By Lori Midson
By Cafe Society
By Cafe Society
By Lori Midson
By Mark Antonation
By Nathalia Velez
By Jonathan Shikes
By Alex Brown
I am on a roll in this new year, and I'm pretty sure I may be a candidate for sainthood. While I know that bleary-eyed readers are already well-acquainted with my piety, I've recently performed the requisite three miracles that should get me an all-expenses-paid trip to Rome and the vineyards of northern Italy. So I'd like all of you to start contacting local priests, the archbishop and Howard Dean (who's becoming an honorary Bible-banger as his campaign prepares to swing into the South), and encourage them to push the Vatican bureaucracy forward so that my honor doesn't become a posthumous award. My first miracle is something I've actually been doing for years, but I was unaware of its significance -- until now. Despite repeated warnings by the U.S. Department of Consumer Panic -- responding to information provided by Tom Ridge that undercooked stuffing is a terrorist trick that inevitably leads to vomiting, diarrhea, death and the cancellation of all flights into and out of Iowa or wherever the hell Butterball grows its turkeys -- I stuffed my bird this past Christmas. Only my close relationship with God and overall devoutness prevented my guests from getting fatal food poisoning. And while this might seem like I'm pushing it, the fact that I stuffed my face with turkey and was still able to clean up my apartment that night, instead of just sitting on my couch, Jabba the Hutt-like, until New Year's Eve, was no small miracle.
Second, in another food-related miracle, I've continued to consume meat and so far have not contracted mad-cow disease. I am so unconcerned about this rare disease -- which inevitably leads to violent behavior, clumsiness, voting Democrat and eventual death -- that I am eating a monster steak right now. The analysts at the departments of Consumer Panic and Homeland Security have got to be wetting their pants at the potential of generating Norman Bates-like levels of paranoia in some sectors of the American public by talking about mad cow. My guess is that it's only a matter of time before the Washington State strain of bovine encephalopathy is traced through Canada to Osama Bin Laden, Saddam Hussein, Kim Jong-Il and/or Pakistan's nuclear program, and we'll have no choice but to launch a pre-emptive thermonuclear attack on our northern neighbors.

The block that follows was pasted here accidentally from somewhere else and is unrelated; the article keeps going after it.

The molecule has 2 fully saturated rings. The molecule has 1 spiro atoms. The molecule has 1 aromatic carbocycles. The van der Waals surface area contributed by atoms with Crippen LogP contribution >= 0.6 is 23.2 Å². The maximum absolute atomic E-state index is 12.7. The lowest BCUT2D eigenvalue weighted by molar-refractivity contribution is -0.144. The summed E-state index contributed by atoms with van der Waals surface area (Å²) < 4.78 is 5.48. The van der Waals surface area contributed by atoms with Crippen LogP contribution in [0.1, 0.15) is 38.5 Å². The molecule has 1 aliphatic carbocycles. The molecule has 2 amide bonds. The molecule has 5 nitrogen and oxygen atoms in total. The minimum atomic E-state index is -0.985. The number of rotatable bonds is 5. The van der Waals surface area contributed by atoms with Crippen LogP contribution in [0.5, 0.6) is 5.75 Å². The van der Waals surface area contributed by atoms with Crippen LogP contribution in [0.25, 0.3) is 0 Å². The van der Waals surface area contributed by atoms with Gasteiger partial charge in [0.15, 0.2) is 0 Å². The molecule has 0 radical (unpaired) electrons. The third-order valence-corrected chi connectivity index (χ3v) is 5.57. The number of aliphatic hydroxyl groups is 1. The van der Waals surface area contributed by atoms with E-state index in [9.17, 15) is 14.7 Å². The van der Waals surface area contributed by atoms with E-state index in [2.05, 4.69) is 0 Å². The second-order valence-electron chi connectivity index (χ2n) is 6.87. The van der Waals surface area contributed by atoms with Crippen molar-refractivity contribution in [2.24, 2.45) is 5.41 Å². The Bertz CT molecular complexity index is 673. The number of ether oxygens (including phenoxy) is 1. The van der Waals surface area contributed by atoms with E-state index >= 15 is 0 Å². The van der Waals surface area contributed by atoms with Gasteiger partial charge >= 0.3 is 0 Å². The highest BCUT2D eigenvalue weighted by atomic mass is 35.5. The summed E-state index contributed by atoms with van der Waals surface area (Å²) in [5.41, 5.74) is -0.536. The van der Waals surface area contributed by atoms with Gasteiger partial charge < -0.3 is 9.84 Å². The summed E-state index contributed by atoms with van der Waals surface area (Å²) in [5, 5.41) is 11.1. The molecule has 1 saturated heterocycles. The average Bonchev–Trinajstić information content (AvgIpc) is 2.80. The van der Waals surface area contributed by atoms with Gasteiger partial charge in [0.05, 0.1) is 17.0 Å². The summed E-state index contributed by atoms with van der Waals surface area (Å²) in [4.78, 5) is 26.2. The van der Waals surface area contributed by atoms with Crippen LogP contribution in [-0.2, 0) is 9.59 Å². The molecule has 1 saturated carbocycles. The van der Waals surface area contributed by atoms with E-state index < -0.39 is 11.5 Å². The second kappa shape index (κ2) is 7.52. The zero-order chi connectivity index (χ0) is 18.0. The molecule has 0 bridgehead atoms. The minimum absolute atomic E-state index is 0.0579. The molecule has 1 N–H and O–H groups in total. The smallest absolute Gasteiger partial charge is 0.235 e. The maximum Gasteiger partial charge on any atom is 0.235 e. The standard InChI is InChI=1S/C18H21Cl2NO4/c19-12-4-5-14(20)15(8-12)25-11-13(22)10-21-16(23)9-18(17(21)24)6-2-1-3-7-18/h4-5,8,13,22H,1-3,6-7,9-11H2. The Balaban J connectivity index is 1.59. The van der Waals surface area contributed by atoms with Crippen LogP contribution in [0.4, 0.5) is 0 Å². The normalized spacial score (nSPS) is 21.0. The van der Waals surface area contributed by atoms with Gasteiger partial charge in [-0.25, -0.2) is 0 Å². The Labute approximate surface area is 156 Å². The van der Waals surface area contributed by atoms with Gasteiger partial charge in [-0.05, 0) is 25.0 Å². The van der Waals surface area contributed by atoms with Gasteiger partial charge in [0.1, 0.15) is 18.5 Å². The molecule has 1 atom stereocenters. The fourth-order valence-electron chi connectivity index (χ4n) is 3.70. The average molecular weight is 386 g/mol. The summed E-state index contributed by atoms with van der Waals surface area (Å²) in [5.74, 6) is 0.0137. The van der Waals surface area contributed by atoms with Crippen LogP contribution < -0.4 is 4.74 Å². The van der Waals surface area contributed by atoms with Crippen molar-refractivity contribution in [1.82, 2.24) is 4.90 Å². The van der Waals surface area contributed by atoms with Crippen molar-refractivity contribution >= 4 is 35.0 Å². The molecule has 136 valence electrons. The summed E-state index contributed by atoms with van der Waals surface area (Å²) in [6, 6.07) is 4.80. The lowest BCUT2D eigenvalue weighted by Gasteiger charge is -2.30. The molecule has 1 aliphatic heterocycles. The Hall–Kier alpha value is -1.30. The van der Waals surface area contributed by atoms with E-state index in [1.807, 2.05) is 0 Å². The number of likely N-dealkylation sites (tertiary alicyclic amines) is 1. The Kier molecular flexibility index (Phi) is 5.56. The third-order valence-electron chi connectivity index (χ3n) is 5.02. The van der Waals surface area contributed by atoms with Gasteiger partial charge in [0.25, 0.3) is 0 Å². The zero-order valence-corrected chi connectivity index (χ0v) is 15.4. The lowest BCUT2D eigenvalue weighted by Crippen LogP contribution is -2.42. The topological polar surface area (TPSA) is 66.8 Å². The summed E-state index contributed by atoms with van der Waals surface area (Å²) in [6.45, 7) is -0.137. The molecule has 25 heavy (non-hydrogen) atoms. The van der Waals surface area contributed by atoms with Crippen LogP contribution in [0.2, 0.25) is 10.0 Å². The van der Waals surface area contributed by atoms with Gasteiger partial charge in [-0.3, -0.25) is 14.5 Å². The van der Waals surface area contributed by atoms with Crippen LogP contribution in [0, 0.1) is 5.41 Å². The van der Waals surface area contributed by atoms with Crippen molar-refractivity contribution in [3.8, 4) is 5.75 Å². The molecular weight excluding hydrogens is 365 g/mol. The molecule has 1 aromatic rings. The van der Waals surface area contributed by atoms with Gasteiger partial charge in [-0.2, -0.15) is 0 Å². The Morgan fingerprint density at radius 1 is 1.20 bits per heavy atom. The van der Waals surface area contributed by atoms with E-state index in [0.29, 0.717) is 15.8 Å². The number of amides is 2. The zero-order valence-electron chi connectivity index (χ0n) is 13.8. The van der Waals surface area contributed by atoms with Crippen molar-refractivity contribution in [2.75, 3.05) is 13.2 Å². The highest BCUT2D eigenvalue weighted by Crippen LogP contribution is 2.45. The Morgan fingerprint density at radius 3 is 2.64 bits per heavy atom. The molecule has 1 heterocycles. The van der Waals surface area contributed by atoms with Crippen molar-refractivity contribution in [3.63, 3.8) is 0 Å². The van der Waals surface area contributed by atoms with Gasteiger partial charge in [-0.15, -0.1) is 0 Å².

Finally, and most convincingly, I have taken a classic miracle performed by Jesus himself and gone a step further. At the wedding in Cana, Jesus was able to make water into wine, because, despite the bride's father being too cheap to provide an open bar, Jesus knew that it was bad luck for the new couple to break the tradition of encouraging the whole wedding party to get drunk and sleep with each other and then regret it the next morning. I, on the other hand, was able to make wine out of thin air at the Macaroni Grill (2500 East First Avenue).
7979 E. Arapahoe Ave.
Englewood, CO 80112
Region: Southeast Denver Suburbs
If you haven't been to this Macaroni Grill before, I suggest you hurry over to Cherry Creek before it's put out of business by me and other people who are able to perform this miracle. It's actually very easy to pull off, because when you sit down at the beginning of dinner, a server places a bottle of house wine on your table, fills your glass and leaves. This system is known as "honor wine." At the end of dinner, the server asks you how many glasses you've had, and you promptly answer "one."
During a recent dinner, several of my Air Force Academy buddies and I went through several bottles of wine until we were scarcely capable of standing, much less coordinating a common answer to the question that we knew was coming. Still, when our waitress asked how many glasses of wine we'd had, in unison we replied: "One." And according to the bill, that's what we had! It almost brought tears to our eyes. Honor, indeed.
Thank you, God.